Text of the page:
Whatever the outcome, the candidate enters into employment only when a contract has been signed. Before this time, they are still entitled to reject the offer. Employers should suggest a deadline for the contract to be signed to discourage any drawn out dilly-dallying.

In the period between a person accepting a job offer with the company, and their signing the paperwork, be prepared for debate. It is common for applicants to challenge the salary or benefits being given at this stage, even if they seemed satisfied during screening. 

In this era of flexible working, for instance, it’s not uncommon for a candidate to announce at the point of job offer that they’d prefer to work from home more days per week than your company may typically offer, for instance. You’ll have to think carefully about agreeing to such flexibility, if it isn’t being offered to existing employees.


The above six steps for effective recruitment might sound rather brief, given how influential new people can be to an organisation’s success. But, each phase comes with plenty of caveats and certain elements that businesses should tailor to their unique needs.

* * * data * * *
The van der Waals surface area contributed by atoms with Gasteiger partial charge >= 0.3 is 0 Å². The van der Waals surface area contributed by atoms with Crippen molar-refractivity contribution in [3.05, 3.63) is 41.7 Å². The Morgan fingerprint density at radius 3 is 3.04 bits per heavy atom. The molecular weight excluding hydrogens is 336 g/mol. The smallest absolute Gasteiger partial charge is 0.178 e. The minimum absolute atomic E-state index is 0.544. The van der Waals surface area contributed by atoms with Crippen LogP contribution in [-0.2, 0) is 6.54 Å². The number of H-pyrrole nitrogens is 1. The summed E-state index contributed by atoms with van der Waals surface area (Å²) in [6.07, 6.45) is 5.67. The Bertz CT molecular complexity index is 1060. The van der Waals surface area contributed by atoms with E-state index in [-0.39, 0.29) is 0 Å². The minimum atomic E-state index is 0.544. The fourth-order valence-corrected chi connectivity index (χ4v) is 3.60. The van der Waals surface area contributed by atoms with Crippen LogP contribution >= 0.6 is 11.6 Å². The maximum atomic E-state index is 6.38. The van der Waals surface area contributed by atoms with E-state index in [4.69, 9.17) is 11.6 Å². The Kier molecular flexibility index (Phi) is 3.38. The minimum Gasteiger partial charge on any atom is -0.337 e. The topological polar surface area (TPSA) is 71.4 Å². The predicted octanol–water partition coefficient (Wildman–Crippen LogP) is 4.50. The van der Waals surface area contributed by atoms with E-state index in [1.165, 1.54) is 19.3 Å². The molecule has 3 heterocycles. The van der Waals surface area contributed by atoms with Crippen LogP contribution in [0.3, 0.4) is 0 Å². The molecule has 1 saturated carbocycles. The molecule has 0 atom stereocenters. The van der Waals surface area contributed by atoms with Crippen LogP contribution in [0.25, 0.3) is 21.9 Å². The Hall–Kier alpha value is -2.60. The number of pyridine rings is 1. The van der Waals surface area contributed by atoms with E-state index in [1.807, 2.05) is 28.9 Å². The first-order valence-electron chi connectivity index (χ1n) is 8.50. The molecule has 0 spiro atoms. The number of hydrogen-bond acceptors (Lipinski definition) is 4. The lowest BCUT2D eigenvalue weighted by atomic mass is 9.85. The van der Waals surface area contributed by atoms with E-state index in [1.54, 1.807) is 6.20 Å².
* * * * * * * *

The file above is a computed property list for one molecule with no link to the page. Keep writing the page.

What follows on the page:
For example, a hospitality firm with high turnover might choose to forgo practical assessments during screening for faster onboarding (saving this instead for the probation period). On the employee side, a candidate might ask to work a flexible arrangement to fit professional commitments around childcare.

During both of these scenarios, it’s important for organisations to remain flexible with their recruitment. View the above steps as guidance, not instructions, to ensure you can still accommodate a diverse range of candidates with varying needs and developing skill sets.